| 13 | TABLE ACCESS FULL | T3 | 90000 | 439K| 114 (0)| 00:00:01 | Q1,00 | PCWP | |
| 14 | PX RECEIVE | | 90000 | 439K| 114 (0)| 00:00:01 | Q1,02 | PCWP | |
| 15 | PX SEND HYBRID HASH | :TQ10001 | 90000 | 439K| 114 (0)| 00:00:01 | Q1,01 | P->P | HYBRID HASH|
| 16 | PX BLOCK ITERATOR | | 90000 | 439K| 114 (0)| 00:00:01 | Q1,01 | PCWC | |
| 17 | TABLE ACCESS FULL | T3 | 90000 | 439K| 114 (0)| 00:00:01 | Q1,01 | PCWP | |
|* 18 | TABLE ACCESS FULL | T2 | 1 | 5 | 412 (1)| 00:00:01 | | | |
-------------------------------------------------------------------------------------------------------------------------

explain plan for
select /*+ monitor
parallel(4)
opt_param('_px_filter_skew_handling' 'false')
*/ count(*) from
--t3 t
--(select /*+ no_merge */ a.* from t3 a) t
(select a.* from t3 a, t3 b where a.object_id = b.object_id) t
where exists (select /*+ no_unnest */ 1 from t2 where t.object_id=t2.object_id);

-- Disabling the FILTER skew handling behaviour means no re-distribution before the FILTER, and hence no HASH JOIN BUFFERED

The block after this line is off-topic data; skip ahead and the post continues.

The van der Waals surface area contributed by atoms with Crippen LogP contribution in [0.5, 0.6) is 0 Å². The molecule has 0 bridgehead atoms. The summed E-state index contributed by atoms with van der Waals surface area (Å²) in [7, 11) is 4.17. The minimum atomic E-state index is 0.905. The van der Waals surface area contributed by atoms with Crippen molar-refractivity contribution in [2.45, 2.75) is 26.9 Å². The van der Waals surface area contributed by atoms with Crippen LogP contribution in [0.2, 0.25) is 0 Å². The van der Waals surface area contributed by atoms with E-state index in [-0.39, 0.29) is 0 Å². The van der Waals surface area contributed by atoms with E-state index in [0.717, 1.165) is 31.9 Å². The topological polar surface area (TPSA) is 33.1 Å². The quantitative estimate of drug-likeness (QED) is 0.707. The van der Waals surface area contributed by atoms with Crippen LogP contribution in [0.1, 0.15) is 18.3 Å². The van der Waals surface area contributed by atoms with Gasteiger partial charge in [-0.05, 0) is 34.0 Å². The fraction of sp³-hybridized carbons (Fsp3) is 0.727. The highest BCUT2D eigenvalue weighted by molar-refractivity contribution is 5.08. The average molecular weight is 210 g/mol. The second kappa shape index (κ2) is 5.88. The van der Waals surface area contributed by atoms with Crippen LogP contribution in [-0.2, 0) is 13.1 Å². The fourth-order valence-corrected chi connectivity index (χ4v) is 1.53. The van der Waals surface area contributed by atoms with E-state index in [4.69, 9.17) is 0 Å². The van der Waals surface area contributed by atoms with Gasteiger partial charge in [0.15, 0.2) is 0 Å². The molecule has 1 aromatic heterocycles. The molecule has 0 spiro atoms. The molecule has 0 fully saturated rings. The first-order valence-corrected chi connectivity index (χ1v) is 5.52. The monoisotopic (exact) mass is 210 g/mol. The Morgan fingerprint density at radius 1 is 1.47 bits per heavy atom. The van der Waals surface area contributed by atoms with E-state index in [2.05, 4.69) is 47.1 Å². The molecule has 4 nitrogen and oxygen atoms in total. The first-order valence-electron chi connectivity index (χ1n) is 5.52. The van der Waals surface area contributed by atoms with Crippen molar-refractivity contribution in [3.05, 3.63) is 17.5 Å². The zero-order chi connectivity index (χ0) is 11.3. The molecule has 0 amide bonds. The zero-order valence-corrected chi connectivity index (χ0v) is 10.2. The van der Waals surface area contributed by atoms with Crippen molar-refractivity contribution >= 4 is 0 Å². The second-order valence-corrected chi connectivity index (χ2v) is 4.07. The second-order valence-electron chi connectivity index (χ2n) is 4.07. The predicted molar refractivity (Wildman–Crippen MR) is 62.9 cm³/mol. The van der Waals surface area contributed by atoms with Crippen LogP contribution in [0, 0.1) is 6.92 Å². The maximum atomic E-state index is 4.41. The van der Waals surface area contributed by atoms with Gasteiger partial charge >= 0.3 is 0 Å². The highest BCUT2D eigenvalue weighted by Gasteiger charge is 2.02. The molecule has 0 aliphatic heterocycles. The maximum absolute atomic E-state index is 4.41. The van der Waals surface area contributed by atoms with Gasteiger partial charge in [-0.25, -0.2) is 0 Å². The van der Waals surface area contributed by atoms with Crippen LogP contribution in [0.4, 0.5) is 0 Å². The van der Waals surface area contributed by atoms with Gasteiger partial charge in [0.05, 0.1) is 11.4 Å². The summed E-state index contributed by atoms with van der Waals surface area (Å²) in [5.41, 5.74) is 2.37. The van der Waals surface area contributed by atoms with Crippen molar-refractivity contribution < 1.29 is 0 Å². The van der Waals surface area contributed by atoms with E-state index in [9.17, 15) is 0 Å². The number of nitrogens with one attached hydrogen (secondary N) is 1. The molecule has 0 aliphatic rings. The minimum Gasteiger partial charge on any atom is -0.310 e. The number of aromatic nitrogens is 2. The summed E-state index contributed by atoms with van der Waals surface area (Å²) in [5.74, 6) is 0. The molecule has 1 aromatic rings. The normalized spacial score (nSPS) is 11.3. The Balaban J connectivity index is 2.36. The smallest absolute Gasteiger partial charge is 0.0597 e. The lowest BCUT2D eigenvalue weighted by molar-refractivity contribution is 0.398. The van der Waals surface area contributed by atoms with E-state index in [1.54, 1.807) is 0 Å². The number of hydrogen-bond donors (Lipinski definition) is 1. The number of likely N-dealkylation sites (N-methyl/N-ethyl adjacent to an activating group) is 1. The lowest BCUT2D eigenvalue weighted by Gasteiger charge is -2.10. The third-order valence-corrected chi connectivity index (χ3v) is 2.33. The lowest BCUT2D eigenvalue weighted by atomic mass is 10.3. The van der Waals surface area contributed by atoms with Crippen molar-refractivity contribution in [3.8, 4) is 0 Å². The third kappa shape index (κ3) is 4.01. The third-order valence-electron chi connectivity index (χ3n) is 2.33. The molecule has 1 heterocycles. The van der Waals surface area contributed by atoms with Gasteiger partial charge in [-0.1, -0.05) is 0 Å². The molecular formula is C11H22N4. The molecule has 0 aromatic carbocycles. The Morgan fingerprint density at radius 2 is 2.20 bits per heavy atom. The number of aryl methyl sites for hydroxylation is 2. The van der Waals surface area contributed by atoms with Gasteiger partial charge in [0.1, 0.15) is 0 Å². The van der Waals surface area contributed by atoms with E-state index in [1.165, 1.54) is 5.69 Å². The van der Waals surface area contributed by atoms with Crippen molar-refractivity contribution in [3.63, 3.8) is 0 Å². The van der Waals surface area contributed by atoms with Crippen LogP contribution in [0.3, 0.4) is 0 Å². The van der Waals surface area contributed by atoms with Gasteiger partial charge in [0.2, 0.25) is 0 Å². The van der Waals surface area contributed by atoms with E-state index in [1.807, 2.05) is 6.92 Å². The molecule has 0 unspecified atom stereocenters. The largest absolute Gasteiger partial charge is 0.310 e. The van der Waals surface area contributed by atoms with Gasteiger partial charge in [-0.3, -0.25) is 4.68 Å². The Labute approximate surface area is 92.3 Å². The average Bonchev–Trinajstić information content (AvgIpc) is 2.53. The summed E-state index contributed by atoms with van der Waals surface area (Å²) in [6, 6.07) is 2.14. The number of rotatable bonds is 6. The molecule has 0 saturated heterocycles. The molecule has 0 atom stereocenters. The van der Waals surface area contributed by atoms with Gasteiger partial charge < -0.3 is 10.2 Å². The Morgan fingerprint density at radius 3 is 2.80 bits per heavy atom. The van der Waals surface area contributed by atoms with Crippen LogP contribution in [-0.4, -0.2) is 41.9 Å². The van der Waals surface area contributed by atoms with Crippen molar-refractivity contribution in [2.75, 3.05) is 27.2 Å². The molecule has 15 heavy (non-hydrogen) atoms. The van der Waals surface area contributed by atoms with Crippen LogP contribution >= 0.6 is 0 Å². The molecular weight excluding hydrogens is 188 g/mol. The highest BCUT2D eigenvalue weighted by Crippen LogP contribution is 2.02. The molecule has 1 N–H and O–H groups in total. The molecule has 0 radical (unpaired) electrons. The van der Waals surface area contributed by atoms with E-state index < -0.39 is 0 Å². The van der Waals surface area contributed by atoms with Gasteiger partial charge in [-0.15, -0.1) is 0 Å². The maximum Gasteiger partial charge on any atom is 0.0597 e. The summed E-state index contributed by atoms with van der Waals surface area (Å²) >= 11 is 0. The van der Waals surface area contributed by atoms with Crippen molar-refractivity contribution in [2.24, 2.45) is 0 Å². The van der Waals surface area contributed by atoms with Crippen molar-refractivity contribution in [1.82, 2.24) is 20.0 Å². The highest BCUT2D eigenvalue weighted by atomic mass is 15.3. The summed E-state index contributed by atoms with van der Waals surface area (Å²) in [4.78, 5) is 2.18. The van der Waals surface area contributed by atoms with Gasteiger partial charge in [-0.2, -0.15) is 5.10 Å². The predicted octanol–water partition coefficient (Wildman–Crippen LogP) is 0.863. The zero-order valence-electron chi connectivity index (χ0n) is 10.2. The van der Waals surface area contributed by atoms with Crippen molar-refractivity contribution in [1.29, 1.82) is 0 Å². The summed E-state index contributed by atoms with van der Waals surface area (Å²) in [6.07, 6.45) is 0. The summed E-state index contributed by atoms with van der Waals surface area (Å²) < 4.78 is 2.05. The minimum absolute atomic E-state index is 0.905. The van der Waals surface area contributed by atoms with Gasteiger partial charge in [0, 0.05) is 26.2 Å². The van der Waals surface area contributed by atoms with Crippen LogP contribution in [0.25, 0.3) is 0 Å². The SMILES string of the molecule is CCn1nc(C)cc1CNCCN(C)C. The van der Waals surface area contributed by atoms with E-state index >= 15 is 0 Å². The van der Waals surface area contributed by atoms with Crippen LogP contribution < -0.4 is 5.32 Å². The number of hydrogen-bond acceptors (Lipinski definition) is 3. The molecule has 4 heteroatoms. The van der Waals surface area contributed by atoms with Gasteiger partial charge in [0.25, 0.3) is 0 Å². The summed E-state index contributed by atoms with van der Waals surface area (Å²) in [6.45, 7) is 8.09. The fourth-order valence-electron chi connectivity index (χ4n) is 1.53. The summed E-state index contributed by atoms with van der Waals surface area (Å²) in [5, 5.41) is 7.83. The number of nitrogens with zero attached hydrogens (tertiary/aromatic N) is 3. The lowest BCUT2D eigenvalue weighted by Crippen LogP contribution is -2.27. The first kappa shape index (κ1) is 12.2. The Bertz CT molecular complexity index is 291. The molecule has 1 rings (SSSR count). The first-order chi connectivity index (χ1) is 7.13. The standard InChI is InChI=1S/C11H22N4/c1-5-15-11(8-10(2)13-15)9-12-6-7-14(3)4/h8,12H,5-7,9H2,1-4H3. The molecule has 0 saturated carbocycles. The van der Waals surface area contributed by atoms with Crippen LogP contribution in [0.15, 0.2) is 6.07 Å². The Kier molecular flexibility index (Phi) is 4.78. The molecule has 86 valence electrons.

-----------------------------------------------------------------------------------------------------------------------
| Id | Operation | Name | Rows | Bytes | Cost (%CPU)| Time | TQ |IN-OUT| PQ Distrib |
-----------------------------------------------------------------------------------------------------------------------
| 0 | SELECT STATEMENT | | 1 | 10 | 32M (1)| 00:21:13 | | | |
| 1 | SORT AGGREGATE | | 1 | 10 | | | | | |
| 2 | PX COORDINATOR | | | | | | | | |
| 3 | PX SEND QC (RANDOM) | :TQ10002 | 1 | 10 | | | Q1,02 | P->S | QC (RAND) |
| 4 | SORT AGGREGATE | | 1 | 10 | | | Q1,02 | PCWP | |
|* 5 | FILTER | | | | | | Q1,02 | PCWC | |
|* 6 | HASH JOIN | | 90000 | 878K| 229 (1)| 00:00:01 | Q1,02 | PCWP | |
| 7 | PX RECEIVE | | 90000 | 439K| 114 (0)| 00:00:01 | Q1,02 | PCWP | |
| 8 | PX SEND HYBRID HASH | :TQ10000 | 90000 | 439K| 114 (0)| 00:00:01 | Q1,00 | P->P | HYBRID HASH|
| 9 | STATISTICS COLLECTOR | | | | | | Q1,00 | PCWC | |
| 10 | PX BLOCK ITERATOR | | 90000 | 439K| 114 (0)| 00:00:01 | Q1,00 | PCWC | |
| 11 | TABLE ACCESS FULL | T3 | 90000 | 439K| 114 (0)| 00:00:01 | Q1,00 | PCWP | |
| 12 | PX RECEIVE | | 90000 | 439K| 114 (0)| 00:00:01 | Q1,02 | PCWP | |
| 13 | PX SEND HYBRID HASH | :TQ10001 | 90000 | 439K| 114 (0)| 00:00:01 | Q1,01 | P->P | HYBRID HASH|
| 14 | PX BLOCK ITERATOR | | 90000 | 439K| 114 (0)| 00:00:01 | Q1,01 | PCWC | |
| 15 | TABLE ACCESS FULL | T3 | 90000 | 439K| 114 (0)| 00:00:01 | Q1,01 | PCWP | |
|* 16 | TABLE ACCESS FULL | T2 | 1 | 5 | 412 (1)| 00:00:01 | | | |
-----------------------------------------------------------------------------------------------------------------------